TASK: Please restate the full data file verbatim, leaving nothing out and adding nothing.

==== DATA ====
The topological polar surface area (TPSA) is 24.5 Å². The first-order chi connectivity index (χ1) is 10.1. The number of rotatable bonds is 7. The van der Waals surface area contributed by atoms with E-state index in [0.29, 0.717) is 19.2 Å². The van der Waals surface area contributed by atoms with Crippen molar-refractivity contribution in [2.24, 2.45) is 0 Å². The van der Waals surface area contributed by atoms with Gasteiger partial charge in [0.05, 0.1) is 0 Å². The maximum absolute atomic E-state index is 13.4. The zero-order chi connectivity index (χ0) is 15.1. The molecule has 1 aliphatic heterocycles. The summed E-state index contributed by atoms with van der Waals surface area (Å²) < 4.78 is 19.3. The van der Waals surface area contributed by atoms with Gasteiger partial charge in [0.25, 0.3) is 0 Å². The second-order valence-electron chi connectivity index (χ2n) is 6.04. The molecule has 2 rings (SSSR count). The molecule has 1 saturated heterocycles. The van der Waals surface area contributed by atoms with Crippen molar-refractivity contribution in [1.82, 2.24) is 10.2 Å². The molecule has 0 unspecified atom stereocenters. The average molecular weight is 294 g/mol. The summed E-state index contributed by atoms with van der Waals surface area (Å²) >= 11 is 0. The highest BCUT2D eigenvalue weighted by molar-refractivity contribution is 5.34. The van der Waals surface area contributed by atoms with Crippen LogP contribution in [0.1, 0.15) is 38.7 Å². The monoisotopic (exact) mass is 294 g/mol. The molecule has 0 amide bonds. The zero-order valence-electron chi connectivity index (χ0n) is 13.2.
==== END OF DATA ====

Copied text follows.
The topological polar surface area (TPSA) is 24.5 Å². The first-order chi connectivity index (χ1) is 10.1. The number of rotatable bonds is 7. The van der Waals surface area contributed by atoms with E-state index in [0.29, 0.717) is 19.2 Å². The van der Waals surface area contributed by atoms with Crippen molar-refractivity contribution in [2.24, 2.45) is 0 Å². The van der Waals surface area contributed by atoms with Gasteiger partial charge in [0.05, 0.1) is 0 Å². The maximum absolute atomic E-state index is 13.4. The zero-order chi connectivity index (χ0) is 15.1. The molecule has 1 aliphatic heterocycles. The summed E-state index contributed by atoms with van der Waals surface area (Å²) < 4.78 is 19.3. The van der Waals surface area contributed by atoms with Gasteiger partial charge in [0.25, 0.3) is 0 Å². The second-order valence-electron chi connectivity index (χ2n) is 6.04. The molecule has 2 rings (SSSR count). The molecule has 1 saturated heterocycles. The van der Waals surface area contributed by atoms with Crippen molar-refractivity contribution in [1.82, 2.24) is 10.2 Å². The molecule has 0 unspecified atom stereocenters. The average molecular weight is 294 g/mol. The summed E-state index contributed by atoms with van der Waals surface area (Å²) >= 11 is 0. The highest BCUT2D eigenvalue weighted by molar-refractivity contribution is 5.34. The van der Waals surface area contributed by atoms with Crippen LogP contribution in [0.1, 0.15) is 38.7 Å². The monoisotopic (exact) mass is 294 g/mol. The molecule has 0 amide bonds. The zero-order valence-electron chi connectivity index (χ0n) is 13.2.